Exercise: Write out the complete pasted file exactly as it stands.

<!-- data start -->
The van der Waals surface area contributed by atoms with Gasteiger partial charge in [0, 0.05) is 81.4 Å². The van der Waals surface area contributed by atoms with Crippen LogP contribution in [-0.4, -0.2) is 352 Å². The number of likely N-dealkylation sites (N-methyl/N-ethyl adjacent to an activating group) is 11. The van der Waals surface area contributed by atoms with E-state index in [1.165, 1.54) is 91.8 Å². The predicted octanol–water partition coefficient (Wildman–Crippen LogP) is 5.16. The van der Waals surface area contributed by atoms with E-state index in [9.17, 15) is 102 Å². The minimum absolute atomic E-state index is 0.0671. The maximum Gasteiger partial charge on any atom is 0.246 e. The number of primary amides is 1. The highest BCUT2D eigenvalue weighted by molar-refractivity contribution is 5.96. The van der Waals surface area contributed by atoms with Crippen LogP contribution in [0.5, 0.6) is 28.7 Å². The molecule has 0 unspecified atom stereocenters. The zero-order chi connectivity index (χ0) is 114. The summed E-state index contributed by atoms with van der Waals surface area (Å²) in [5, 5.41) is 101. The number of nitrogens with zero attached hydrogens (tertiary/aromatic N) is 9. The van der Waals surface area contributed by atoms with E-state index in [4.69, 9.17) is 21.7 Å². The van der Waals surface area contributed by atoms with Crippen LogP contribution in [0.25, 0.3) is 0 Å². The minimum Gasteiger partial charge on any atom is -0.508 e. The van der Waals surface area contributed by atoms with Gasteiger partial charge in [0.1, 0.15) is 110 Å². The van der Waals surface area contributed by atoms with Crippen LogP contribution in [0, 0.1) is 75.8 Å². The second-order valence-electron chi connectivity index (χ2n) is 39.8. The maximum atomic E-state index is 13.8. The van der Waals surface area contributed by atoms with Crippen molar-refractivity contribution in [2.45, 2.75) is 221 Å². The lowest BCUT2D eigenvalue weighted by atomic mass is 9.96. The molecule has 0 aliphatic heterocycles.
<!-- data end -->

The van der Waals surface area contributed by atoms with Gasteiger partial charge in [0, 0.05) is 81.4 Å². The van der Waals surface area contributed by atoms with Crippen LogP contribution in [-0.4, -0.2) is 352 Å². The number of likely N-dealkylation sites (N-methyl/N-ethyl adjacent to an activating group) is 11. The van der Waals surface area contributed by atoms with E-state index in [1.165, 1.54) is 91.8 Å². The predicted octanol–water partition coefficient (Wildman–Crippen LogP) is 5.16. The van der Waals surface area contributed by atoms with E-state index in [9.17, 15) is 102 Å². The minimum absolute atomic E-state index is 0.0671. The maximum Gasteiger partial charge on any atom is 0.246 e. The number of primary amides is 1. The highest BCUT2D eigenvalue weighted by molar-refractivity contribution is 5.96. The van der Waals surface area contributed by atoms with Crippen LogP contribution in [0.5, 0.6) is 28.7 Å². The molecule has 0 unspecified atom stereocenters. The zero-order chi connectivity index (χ0) is 114. The summed E-state index contributed by atoms with van der Waals surface area (Å²) in [5, 5.41) is 101. The number of nitrogens with zero attached hydrogens (tertiary/aromatic N) is 9. The van der Waals surface area contributed by atoms with E-state index in [4.69, 9.17) is 21.7 Å². The van der Waals surface area contributed by atoms with Crippen LogP contribution in [0.25, 0.3) is 0 Å². The minimum Gasteiger partial charge on any atom is -0.508 e. The van der Waals surface area contributed by atoms with Gasteiger partial charge in [0.1, 0.15) is 110 Å². The van der Waals surface area contributed by atoms with Crippen LogP contribution in [0, 0.1) is 75.8 Å². The second-order valence-electron chi connectivity index (χ2n) is 39.8. The maximum atomic E-state index is 13.8. The van der Waals surface area contributed by atoms with Crippen molar-refractivity contribution in [2.45, 2.75) is 221 Å². The lowest BCUT2D eigenvalue weighted by atomic mass is 9.96. The molecule has 0 aliphatic heterocycles.